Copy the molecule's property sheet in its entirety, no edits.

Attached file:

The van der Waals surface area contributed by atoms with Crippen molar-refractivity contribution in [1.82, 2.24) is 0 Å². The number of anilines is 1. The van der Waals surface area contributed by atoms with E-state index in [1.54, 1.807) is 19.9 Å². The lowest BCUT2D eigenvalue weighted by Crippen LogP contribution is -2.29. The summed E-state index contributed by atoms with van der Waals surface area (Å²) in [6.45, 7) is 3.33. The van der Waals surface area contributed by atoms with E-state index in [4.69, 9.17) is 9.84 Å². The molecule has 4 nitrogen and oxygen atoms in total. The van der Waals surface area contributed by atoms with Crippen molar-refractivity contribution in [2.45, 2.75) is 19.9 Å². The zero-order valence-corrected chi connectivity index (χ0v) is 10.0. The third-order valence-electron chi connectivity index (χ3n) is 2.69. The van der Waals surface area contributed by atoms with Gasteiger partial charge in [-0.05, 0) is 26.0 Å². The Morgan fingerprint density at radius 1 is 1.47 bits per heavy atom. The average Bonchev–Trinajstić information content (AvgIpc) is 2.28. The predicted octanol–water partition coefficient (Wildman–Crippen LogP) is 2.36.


The van der Waals surface area contributed by atoms with Crippen molar-refractivity contribution in [1.82, 2.24) is 0 Å². The number of anilines is 1. The van der Waals surface area contributed by atoms with E-state index in [1.54, 1.807) is 19.9 Å². The lowest BCUT2D eigenvalue weighted by Crippen LogP contribution is -2.29. The summed E-state index contributed by atoms with van der Waals surface area (Å²) in [6.45, 7) is 3.33. The van der Waals surface area contributed by atoms with E-state index in [4.69, 9.17) is 9.84 Å². The molecule has 4 nitrogen and oxygen atoms in total. The van der Waals surface area contributed by atoms with Crippen molar-refractivity contribution in [2.45, 2.75) is 19.9 Å². The zero-order valence-corrected chi connectivity index (χ0v) is 10.0. The third-order valence-electron chi connectivity index (χ3n) is 2.69. The van der Waals surface area contributed by atoms with Gasteiger partial charge in [-0.05, 0) is 26.0 Å². The Morgan fingerprint density at radius 1 is 1.47 bits per heavy atom. The average Bonchev–Trinajstić information content (AvgIpc) is 2.28. The predicted octanol–water partition coefficient (Wildman–Crippen LogP) is 2.36.